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RID aims for safer roads
Mothers Against Drunk Driving could be helping to RID North Okanagan roads of drunk drivers.
MADD BC has shown an interest in implementing its RID 911 program in the area.
Through signage, public awareness campaigns and education, the program encourages the public to call 911 to report suspected impaired drivers to police.
Although calling 911 to report an impaired driver is not a new idea, it’s one that could be more widely used to save more lives.
“Surveys have shown that 50 per cent of Canadians felt that calling 911 to report a suspected impaired driver was not an appropriate use for 911,” according to MADD’s fact sheet on the program. “Results to date have shown that a 911 program to report suspected impaired drivers is a low-cost community program which is effective at taking impaired drivers off the roads.”
Along with making impaired drivers aware of the increased potential of being caught, the program has proven successful in other communities. The number of 911 calls to report suspected impaired drivers increased between 45 and 80 per cent in the first year of implementation.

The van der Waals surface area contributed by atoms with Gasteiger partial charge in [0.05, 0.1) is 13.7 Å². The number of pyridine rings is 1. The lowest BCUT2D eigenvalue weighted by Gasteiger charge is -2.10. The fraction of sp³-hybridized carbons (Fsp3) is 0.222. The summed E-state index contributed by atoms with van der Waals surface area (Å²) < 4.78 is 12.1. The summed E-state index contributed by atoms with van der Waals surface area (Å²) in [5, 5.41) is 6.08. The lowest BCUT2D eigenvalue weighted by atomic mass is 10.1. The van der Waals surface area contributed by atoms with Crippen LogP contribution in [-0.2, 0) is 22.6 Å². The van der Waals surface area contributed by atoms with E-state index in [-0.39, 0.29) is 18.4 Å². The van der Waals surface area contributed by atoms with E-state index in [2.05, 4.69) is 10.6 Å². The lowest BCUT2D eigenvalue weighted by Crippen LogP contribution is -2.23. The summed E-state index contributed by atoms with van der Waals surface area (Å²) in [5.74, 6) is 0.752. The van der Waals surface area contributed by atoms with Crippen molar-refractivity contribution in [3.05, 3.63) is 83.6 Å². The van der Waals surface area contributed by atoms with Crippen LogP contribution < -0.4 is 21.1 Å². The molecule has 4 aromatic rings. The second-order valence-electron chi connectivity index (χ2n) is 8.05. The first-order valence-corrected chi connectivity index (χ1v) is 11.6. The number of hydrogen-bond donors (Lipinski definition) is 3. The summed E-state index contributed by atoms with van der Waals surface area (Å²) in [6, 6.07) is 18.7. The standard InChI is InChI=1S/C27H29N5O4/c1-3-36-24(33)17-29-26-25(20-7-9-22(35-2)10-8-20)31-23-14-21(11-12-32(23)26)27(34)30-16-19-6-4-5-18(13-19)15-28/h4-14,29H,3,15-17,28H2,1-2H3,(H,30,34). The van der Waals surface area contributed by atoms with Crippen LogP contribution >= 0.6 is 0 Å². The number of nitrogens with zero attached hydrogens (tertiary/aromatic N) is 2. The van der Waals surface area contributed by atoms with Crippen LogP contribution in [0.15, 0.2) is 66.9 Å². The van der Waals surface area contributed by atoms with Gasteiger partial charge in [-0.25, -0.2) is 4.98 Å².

MADD will be contacting North Okanagan stakeholders in the area to see if there is interest in the program, which MADD covers the cost of.
“It’s fantastic to see a program that you do see success from that there’s no cost to communities for,” said Warren Smith, Safe Communities Unit rural program co-ordinator.
Coldstream and Enderby have recently expressed interest in such a program, particularly around area waterways.
“The program also focuses on boating as well,” said Smith.